This very loose remake directed by Kevin Rodney Sullivan (Barbershop 2: Back in Business) reverses the situation. Now it’s the white boyfriend (co-producer Ashton Kutcher) who describes himself as “pigment-challenged” and who must get the approval of the black girl’s father (co-producer Bernie Mac). It’s all just an excuse for a series of silly situations and conflicts as Simon lies to Percy about his participation in sports and Percy lies to a co-worker, describing Simon as a basketball-playing graduate of Howard University who knows Bill Cosby and Jesse Jackson. There are also some other half-hearted attempts at plot developments that are around long enough to be annoying but not long enough to get resolved. Percy takes Simon to race go-carts and Simon tries to keep everyone from finding out that he quit his job. And Percy decides to sleep in the back-breaking fold-out bed with Simom to make sure there’s no hanky-panky going on with his daughter. But you know they’ll find an Ebony-and-Ivory bond by the big party at the end.

No one does choleric better than Bernie Mac and it is always fun to see him get steamed. Kutcher manages to stay out of Mac’s way (and his own) and Zoe Saldana (The Terminal, Drumline) shows warmth and sweetness as Theresa. Kellee Stewart as Theresa’s sister gets to show more sass and sparkle, especially when she explains how Theresa’s relationship with Simon improved her own life. The movie would have been much more fun if she had been the fiancee, and perhaps if we got a look at Simon’s family as well. Instead, we get unfunny scenes with Mac and Kutcher (they get tipsy and dance together!) and at an all-women party (they get tipsy and trash men!). And the prospect of a “Meet Simon’s Family” sequel.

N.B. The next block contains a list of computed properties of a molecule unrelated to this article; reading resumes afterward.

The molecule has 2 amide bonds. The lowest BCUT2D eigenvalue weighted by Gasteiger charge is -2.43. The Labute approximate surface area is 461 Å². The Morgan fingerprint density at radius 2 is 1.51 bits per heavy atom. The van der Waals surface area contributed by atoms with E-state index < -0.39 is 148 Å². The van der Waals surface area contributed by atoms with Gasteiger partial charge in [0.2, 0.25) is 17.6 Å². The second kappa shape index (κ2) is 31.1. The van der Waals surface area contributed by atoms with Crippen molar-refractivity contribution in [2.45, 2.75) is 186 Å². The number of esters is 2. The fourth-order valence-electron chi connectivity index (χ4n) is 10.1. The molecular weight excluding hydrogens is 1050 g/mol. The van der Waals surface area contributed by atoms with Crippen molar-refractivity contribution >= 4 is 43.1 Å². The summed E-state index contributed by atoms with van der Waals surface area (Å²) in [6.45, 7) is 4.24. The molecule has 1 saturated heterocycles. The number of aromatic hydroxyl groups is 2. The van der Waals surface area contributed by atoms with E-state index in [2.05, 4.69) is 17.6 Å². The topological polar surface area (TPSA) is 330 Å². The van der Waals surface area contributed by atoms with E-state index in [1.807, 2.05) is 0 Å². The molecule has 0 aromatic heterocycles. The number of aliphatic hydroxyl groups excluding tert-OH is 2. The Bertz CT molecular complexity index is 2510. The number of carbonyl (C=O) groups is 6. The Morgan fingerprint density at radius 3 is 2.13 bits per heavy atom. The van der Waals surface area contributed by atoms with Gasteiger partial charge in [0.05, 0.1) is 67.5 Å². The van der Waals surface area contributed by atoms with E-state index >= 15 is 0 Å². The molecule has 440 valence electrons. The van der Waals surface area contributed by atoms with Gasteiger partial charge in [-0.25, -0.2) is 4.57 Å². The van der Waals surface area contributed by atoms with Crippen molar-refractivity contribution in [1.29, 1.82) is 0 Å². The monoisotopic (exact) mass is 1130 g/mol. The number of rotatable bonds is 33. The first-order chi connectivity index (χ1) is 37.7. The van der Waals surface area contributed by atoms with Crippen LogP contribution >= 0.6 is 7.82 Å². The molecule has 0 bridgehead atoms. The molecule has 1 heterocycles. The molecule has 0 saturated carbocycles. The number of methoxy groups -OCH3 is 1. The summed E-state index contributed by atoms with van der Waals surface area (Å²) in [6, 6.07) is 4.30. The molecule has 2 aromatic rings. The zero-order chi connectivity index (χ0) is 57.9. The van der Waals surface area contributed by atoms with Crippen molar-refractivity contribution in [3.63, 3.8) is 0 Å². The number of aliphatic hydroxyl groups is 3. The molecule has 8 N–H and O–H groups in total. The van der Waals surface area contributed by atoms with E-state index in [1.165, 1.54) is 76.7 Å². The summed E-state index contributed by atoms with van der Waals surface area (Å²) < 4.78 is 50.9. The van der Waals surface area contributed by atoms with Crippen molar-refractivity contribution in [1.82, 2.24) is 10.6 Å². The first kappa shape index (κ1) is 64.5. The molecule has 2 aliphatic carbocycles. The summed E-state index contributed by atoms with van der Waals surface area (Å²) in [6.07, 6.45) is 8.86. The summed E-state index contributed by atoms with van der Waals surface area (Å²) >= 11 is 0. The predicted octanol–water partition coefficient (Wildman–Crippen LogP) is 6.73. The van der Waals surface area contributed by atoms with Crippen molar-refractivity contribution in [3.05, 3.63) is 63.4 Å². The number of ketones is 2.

Parents should know that the movie has some sexual humor, including jokes about masturbation, cross-dressing, and gays. A character asks “What’s the sex like?” and there is some discussion of what white men’s sex organs look like. There is humor about racism, including a list of racist terms for white people. A great deal is made of the fact that Simon and Percy share a bed (as a way of making sure that Simon and Theresa don’t sleep together) and end up cuddling.

Families who see this movie should see if anyone can remember a time when it was actually illegal in some states for people of different races to get married. Every family should read the Supreme Court decision that invalidated those laws as unconstitutional. It is shocking today to realize that the laws were in place until that decision was issued in 1967, the same year as the original Guess Who’s Coming to Dinner. The very-apt name of the landmark case is Loving v. Virginia. There is a movie about the real-life couple behind the court case, Mr. and Mrs. Loving, starring Timothy Hutton and Lela Rochon. Families who see this movie should talk about the jokes Simon told. Which made fun of white people and which made fun of black people? They should also talk about their own family reactions to marriages that cross racial, religious, or other kinds of lines.

Families who enjoy this movie will also enjoy My Big Fat Greek Wedding and Father of the Bride.